Truth be told, I cant stand thrash metal. But having been a skateboarder for sixteen years nowwith the fucked back and chipped teeth to prove itI really like this four-song EP. Thats not to say Id ever listen to it again (probably wont). Nevertheless, the lyrics are fucking amazing; literally every song is about skateboarding: dropping out of school and dropping into a bowl at FDR Skatepark; calling someone out for being a coward for kicking out of a trick; mixing concrete to build a skatepark and a track about session killers (Ken Park, Andy Mac, and McGill had reputations for this back in the day). If anything, Im glad these kids are out there and involved in skateboarding. With Target and Mountain Dew getting into the fold, we need this DIY spirit. –Ryan Leach (Self-released, myspace.com/thetrowels)

Split: 7
What a nice surprise this is. The packaging is great. It includes a cool poster and a really thick slab of vinyl. (Maybe the thickest 7 Ive ever seen) Both groups are Malaysian. Thrash OHOOII are a total HC thrash attack. They rip, despite the weird name. (Do they mean Thrash Ahoy? I really have no idea.) Kesumat are both slower and faster at times, and a lot darker. They are also very cool. This is a 7 well worth checking out if youre into fast, heavy tunes. (And you should be!) –Ryan Horky (Basement/Pissart, myspace.com/basementrecordstore, pissartrecords.com)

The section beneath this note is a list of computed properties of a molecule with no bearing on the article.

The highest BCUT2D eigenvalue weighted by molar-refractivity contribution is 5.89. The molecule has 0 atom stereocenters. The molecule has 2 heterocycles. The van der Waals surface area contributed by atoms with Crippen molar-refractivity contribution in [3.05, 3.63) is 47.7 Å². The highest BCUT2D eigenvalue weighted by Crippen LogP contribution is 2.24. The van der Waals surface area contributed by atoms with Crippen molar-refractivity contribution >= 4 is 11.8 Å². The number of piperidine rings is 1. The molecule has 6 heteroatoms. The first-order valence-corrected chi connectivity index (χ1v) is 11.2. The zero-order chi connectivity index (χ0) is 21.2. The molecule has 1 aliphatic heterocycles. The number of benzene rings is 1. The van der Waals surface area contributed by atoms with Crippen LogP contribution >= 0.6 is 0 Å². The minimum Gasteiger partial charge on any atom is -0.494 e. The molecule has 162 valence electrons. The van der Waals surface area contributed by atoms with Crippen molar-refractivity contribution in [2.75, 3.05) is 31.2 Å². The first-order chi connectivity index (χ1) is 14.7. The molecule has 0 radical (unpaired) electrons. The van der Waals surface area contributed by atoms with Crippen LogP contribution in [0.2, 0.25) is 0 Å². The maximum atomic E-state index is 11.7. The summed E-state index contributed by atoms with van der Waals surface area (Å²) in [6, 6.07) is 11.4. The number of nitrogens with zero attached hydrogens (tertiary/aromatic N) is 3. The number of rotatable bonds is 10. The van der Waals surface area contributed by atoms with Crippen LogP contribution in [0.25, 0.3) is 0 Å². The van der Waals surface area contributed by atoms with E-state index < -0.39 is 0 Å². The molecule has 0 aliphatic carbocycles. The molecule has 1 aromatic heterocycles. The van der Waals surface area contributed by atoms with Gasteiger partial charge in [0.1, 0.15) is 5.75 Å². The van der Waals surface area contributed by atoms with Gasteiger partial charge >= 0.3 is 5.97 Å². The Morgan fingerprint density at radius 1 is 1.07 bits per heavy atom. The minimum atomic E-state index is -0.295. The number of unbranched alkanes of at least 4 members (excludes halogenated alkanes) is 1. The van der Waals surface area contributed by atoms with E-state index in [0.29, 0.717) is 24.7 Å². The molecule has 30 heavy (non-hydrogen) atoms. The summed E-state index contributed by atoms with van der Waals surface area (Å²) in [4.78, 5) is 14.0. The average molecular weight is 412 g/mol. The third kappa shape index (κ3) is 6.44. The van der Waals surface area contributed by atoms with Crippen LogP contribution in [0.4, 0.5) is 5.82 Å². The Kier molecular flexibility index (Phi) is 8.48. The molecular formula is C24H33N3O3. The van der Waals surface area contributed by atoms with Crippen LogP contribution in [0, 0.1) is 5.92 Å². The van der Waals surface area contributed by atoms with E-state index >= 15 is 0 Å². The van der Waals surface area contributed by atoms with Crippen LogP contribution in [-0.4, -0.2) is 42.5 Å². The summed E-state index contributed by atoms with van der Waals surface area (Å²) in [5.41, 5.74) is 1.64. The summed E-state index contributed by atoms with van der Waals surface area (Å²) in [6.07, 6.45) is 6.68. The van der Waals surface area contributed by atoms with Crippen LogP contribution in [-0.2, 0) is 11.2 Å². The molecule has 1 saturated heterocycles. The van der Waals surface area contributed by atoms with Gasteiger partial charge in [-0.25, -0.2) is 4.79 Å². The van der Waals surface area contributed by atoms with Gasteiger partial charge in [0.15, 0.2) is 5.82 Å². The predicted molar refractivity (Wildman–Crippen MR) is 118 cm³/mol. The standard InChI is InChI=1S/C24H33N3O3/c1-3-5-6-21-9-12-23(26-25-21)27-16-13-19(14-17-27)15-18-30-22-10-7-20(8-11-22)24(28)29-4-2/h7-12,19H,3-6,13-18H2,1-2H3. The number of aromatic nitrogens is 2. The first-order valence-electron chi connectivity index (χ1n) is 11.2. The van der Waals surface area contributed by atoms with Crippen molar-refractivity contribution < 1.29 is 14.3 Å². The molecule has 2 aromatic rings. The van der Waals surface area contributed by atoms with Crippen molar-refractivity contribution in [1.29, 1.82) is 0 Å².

False Teeth: 7 EP
It always warms the ol black heart when a band approaches the pop punk equation without even a passing glance at NOFX, the Queers, or the Ramones. The easy reference point would be Hsker D, but while their chord selection shows some Hsker influence, they dont have a third of the wild guitar noodling. Theres also an almost bar rock undertow that especially bubbles up on the B-side tune, L City Bus #30 that is more in line with the boozy genius of the Replacements. The songs are well crafted and smart, and bore into the noggin in ways that happen too infrequently these days. –Jimmy Alvarado (Rock Bottom, no address)

Smysl Malych Cinu: LP
Jarring and weird and skittish, like some guy poking you with a barbecue fork and them jumping back when you reach for him. A dozen songs sung in Czech with English translations that remind me of Fourth Rotor and, I dont know, all the unpleasant aspects of post-rock. Hows that for vague? There are plenty of riffs stacked and piecemealed together and none of them seem to gel into something approaching a song. The tin man without a heart, you know? Its just pieces. The vocalist approaches Joey Vindictive territory at times, which comes across pretty ineffectively here. Sorry to bag on it, and maybe this will grow on me, but Telefon managed to be musically excessive while gaining very little actual momentum. –Keith Rosson (PHR, phr.cz)

Another Way: CD
A reissue of TBRs first album, this is very much a document of the band in its embryonic stage. The Ramones-core pop punk attack the band perfected is a bit looser, although very apparent already. Also the band at this point did not yet have second guitarist/vocalist Kody, which is a dimension to the bands sound that is missed when listening to this retroactively after their later releases. As bonus tracks, the bands even earlier A-Bomb 7 and their half of a split with Bill The Welder (which has my favorite track, Go Away) are appended to the end. Perhaps not an essential release, but it is good to have this back in print for those who want to dig deeper into Teenage Bottlerockets roots. –Adrian Salas (Red Scare)

Moon Glasses: CD